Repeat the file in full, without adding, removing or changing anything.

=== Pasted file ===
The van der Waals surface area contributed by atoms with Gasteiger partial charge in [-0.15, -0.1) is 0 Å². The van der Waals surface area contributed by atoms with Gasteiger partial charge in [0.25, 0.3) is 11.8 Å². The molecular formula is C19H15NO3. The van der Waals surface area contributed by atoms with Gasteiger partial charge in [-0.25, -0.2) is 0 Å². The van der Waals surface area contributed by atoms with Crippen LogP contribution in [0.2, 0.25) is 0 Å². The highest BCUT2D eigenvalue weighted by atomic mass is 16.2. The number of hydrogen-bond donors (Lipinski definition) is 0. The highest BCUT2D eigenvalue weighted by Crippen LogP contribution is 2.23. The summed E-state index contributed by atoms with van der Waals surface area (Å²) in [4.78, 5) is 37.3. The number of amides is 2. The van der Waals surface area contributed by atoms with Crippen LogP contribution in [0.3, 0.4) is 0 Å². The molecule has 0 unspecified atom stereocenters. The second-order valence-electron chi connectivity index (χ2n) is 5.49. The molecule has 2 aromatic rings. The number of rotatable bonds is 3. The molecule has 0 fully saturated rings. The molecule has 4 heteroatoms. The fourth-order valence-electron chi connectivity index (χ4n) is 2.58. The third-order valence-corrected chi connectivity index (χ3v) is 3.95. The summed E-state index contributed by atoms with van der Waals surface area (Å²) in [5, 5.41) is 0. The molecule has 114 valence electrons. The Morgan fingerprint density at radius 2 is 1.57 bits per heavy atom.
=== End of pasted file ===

The van der Waals surface area contributed by atoms with Gasteiger partial charge in [-0.15, -0.1) is 0 Å². The van der Waals surface area contributed by atoms with Gasteiger partial charge in [0.25, 0.3) is 11.8 Å². The molecular formula is C19H15NO3. The van der Waals surface area contributed by atoms with Gasteiger partial charge in [-0.25, -0.2) is 0 Å². The van der Waals surface area contributed by atoms with Crippen LogP contribution in [0.2, 0.25) is 0 Å². The highest BCUT2D eigenvalue weighted by atomic mass is 16.2. The number of hydrogen-bond donors (Lipinski definition) is 0. The highest BCUT2D eigenvalue weighted by Crippen LogP contribution is 2.23. The summed E-state index contributed by atoms with van der Waals surface area (Å²) in [4.78, 5) is 37.3. The number of amides is 2. The van der Waals surface area contributed by atoms with Crippen LogP contribution in [0.3, 0.4) is 0 Å². The molecule has 0 unspecified atom stereocenters. The second-order valence-electron chi connectivity index (χ2n) is 5.49. The molecule has 2 aromatic rings. The number of rotatable bonds is 3. The molecule has 0 fully saturated rings. The molecule has 4 heteroatoms. The fourth-order valence-electron chi connectivity index (χ4n) is 2.58. The third-order valence-corrected chi connectivity index (χ3v) is 3.95. The summed E-state index contributed by atoms with van der Waals surface area (Å²) in [5, 5.41) is 0. The molecule has 114 valence electrons. The Morgan fingerprint density at radius 2 is 1.57 bits per heavy atom.